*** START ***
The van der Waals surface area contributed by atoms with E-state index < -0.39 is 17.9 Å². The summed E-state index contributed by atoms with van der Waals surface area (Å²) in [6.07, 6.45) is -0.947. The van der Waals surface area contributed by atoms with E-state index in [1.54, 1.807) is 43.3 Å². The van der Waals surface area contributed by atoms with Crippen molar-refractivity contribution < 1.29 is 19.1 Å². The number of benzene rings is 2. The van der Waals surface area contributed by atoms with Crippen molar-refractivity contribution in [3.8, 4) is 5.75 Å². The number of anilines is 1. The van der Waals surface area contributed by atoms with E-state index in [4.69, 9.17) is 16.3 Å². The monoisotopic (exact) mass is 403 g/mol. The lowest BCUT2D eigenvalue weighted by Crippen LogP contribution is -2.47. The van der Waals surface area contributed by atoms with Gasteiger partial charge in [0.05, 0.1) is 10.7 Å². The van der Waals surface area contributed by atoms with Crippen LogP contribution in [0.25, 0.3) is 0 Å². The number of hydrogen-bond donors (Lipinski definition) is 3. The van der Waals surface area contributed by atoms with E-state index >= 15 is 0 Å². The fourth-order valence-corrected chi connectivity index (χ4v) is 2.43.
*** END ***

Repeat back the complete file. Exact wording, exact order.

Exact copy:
The van der Waals surface area contributed by atoms with E-state index < -0.39 is 17.9 Å². The summed E-state index contributed by atoms with van der Waals surface area (Å²) in [6.07, 6.45) is -0.947. The van der Waals surface area contributed by atoms with E-state index in [1.54, 1.807) is 43.3 Å². The van der Waals surface area contributed by atoms with Crippen molar-refractivity contribution < 1.29 is 19.1 Å². The number of benzene rings is 2. The van der Waals surface area contributed by atoms with Crippen molar-refractivity contribution in [3.8, 4) is 5.75 Å². The number of anilines is 1. The van der Waals surface area contributed by atoms with E-state index in [4.69, 9.17) is 16.3 Å². The monoisotopic (exact) mass is 403 g/mol. The lowest BCUT2D eigenvalue weighted by Crippen LogP contribution is -2.47. The van der Waals surface area contributed by atoms with Gasteiger partial charge in [0.05, 0.1) is 10.7 Å². The van der Waals surface area contributed by atoms with Crippen LogP contribution in [0.25, 0.3) is 0 Å². The number of hydrogen-bond donors (Lipinski definition) is 3. The van der Waals surface area contributed by atoms with E-state index >= 15 is 0 Å². The fourth-order valence-corrected chi connectivity index (χ4v) is 2.43.